President Obama to Visit Israel in Spring
White House officials said Tuesday that President Barack Obama, whose relationship with Israel routinely garners attention due to his reported tension with Prime Minister Benjamin Netanyahu, plans to visit the Jewish state this spring. A specific date for Obama’s trip, which will also include Jordan, was not announced.
“The start of the president’s second term and the formation of a new Israeli government offer the opportunity to reaffirm the deep and enduring bonds between the United States and Israel and to discuss the way forward on a broad range of issues of mutual concern, including Iran and Syria,” National Security Council Spokesman Tommy Vietor said.
Obama, who visited Israel when he ran for president in 2008 but has not yet visited while in office, decided to take this trip following a Jan. 28 phone conversation with Netanyahu, White House Press Secretary Jay Carney said.
The National Jewish Democratic Council (NJDC) said in a statement Tuesday that it is “thrilled to learn” of Obama’s visit.
“We are proud of the President’s unprecedentedly pro-Israel record and this upcoming trip will provide President Obama with yet another opportunity to affirm the unbreakable bond between the U.S. and Israel,” NJDC Chair Marc R. Stanley said.
Obama’s announcement comes at a time when his administration has come under fire in the pro-Israel community for the nomination (and expected confirmation) of former Nebraska Senator Chuck Hagel for Secretary of Defense. Hagel, who infamously referenced the “Jewish lobby” in 2008 when speaking to former Middle East negotiator Aaron David Miller, chairs the Atlantic Council think tank—which in December published a column titled “Israel’s Apartheid Policy” as well as a policy paper predicting that Iran “should be viewed as a potential natural partner” for the U.S. Hagel, as a senator, did not sign various pro-Israel letters backed by the American Israel Public Affairs Committee (AIPAC), but did sign a 2009 letter asking Obama to directly negotiate with Hamas.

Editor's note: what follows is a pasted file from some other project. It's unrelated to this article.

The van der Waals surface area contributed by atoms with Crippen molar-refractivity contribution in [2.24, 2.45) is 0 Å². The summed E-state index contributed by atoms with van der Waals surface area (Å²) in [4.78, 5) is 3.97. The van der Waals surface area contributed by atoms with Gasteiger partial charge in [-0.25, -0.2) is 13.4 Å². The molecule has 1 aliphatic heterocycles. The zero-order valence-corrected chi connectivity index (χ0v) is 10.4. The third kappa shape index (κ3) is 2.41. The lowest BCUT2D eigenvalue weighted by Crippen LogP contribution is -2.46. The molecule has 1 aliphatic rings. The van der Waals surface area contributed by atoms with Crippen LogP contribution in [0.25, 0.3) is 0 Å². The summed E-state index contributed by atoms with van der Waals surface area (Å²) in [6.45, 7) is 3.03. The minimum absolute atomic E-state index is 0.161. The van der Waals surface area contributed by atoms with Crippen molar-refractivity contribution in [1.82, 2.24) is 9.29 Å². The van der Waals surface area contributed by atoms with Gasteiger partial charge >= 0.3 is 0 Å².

Obama and Netanyahu have disagreed on setting a “red line” that if crossed would prompt U.S. military action against Iran over its nuclear program—Obama has thus far resisted Netanyahu’s calls for a red line, calling those calls “noise” in an interview with the CBS program “60 Minutes” last year.
Last September, Obama reportedly rejected a meeting Netanyahu had requested with him when the prime minister visited the U.S. for the United Nations General Assembly. The White House, at the time, denied that report.
NJDC’s Stanley also noted new Secretary of State John Kerry’s plans to visit Israel in the coming weeks, commend both Kerry and Obama “for placing Israel and its security needs at the top of the Administration’s foreign policy agenda for President Obama’s second term.”